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SEEN UP NORTH: Combermere global reunion


Tony Best

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Lives are in the making here,
Hearts are in the waking here
Mighty undertaking here.
The first few words in the Combermere School song speak volumes about the educational institution at Waterford and how its past and current students view themselves and their alma mater.
For whether it is in scholarship, literature, cricket or music, not to mention government, science, business or public safety, Combermerians are quick to insist “some of my best days were spent at our school”.
That reflection has come, for instance, from Sir Wesley Hall, Rawle Brancker, George Lamming, history professor Dr Keith Sandiford in Canada, late Prime Minister David Thompson and the tens of thousands of Barbadians whose lives were fashioned, in part by the school.
“I would say so too,” asserted Ian Watson, a vice-president of a major international bank in New York and president of the Combermere Alumni USA, one of the oldest organizations of Caribbean immigrants in the city. “Yes, some of my best days were spent at Combermere, no doubt about that.”
So, it shouldn’t come as a surprise if that assertion is heard regularly towards the end of the month when the alumni holds its first global reunion in the city.
At least 200 current and former Combermerians in Barbados, Britain, Canada, the Caribbean and elsewhere plan to link arms with the alumni from across the United States during a week of activities, beginning with a church service on Sunday, August 26, at St Gabriel’s Episcopal Church in Brooklyn where Rev. Eddie Alleyne, a Bajan, serves as rector.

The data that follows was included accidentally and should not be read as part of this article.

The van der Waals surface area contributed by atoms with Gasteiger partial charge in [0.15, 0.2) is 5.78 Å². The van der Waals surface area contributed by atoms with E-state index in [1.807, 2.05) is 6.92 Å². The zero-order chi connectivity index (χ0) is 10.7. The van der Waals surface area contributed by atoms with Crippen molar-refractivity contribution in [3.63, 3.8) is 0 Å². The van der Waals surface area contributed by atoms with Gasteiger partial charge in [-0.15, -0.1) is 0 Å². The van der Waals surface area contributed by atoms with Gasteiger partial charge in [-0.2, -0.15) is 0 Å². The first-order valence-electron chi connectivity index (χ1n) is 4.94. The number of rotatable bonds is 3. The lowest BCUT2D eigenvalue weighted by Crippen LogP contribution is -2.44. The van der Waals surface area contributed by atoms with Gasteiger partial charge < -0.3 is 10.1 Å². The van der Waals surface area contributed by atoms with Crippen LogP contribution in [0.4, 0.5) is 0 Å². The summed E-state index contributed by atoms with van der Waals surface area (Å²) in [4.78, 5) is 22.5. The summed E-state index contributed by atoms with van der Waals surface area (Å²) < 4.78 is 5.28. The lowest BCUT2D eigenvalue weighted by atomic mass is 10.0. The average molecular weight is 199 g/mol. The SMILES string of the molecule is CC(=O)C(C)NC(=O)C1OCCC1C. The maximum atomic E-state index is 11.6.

“We decided to reach out to the Combermerians all over the globe, inviting them to the city, a place that attracts Barbadians from all walks of life, even those from London or Toronto, for instance, after they have left Barbados,” said Watson. “We want them to enjoy this dream of coming together, of sharing their memories and experiences and of thinking of future students.”
During the week, students of the school who are coming on the trip are to tour Columbia University, an Ivy League school in Manhattan, and Brooklyn Technical High School, which is considered one of leading academic institutions for the youth in New York. Brooklyn Tech, has a long record of producing highly motivated students who often go on to top professional positions.
That tour is scheduled for August 27 and the next day many of the visitors are to go to Atlantic City. On August 29, the Waterford Music Society, TC, Arturo Tappin, Biggie Irie and other prominent Barbadian entertainers who will be in town for the West Indian Labour Day carnival celebrations are to appear at a concert at Boys’ & Girls’ High School at 1700 Fulton Street in Brooklyn beginning at 7 p.m.
The programme switches gears on August 30 with a panel discussion on The Role Of Religion In Student Development And In The Preparation Of Our Youth For The 21st Century. On Friday, August 31, more than 300 people are to attend an awards gala at Grand Prospect Hall, also in Brooklyn. Sir Wesley, one of the most erudite and entertaining after-dinner speakers in the Caribbean, is to be the keynote speaker.
The day before the visitors return to their respective countries on September 2, they are to participate in a family day at Floyd Bennett Field in Brooklyn. It will be an occasion to engage in sports and enjoy at a Saturday afternoon barbecue.
“The programme and activities are not simply for Combermerians. They are for everybody, for the Barbadian and Caribbean diaspora,” said Euclid Mahon, chairman of the committee planning the reunion.
“We want them to join with us and to enjoy themselves. It’s going to be a week for everyone, not just those who are attending or have attended the school. That’s very important.”

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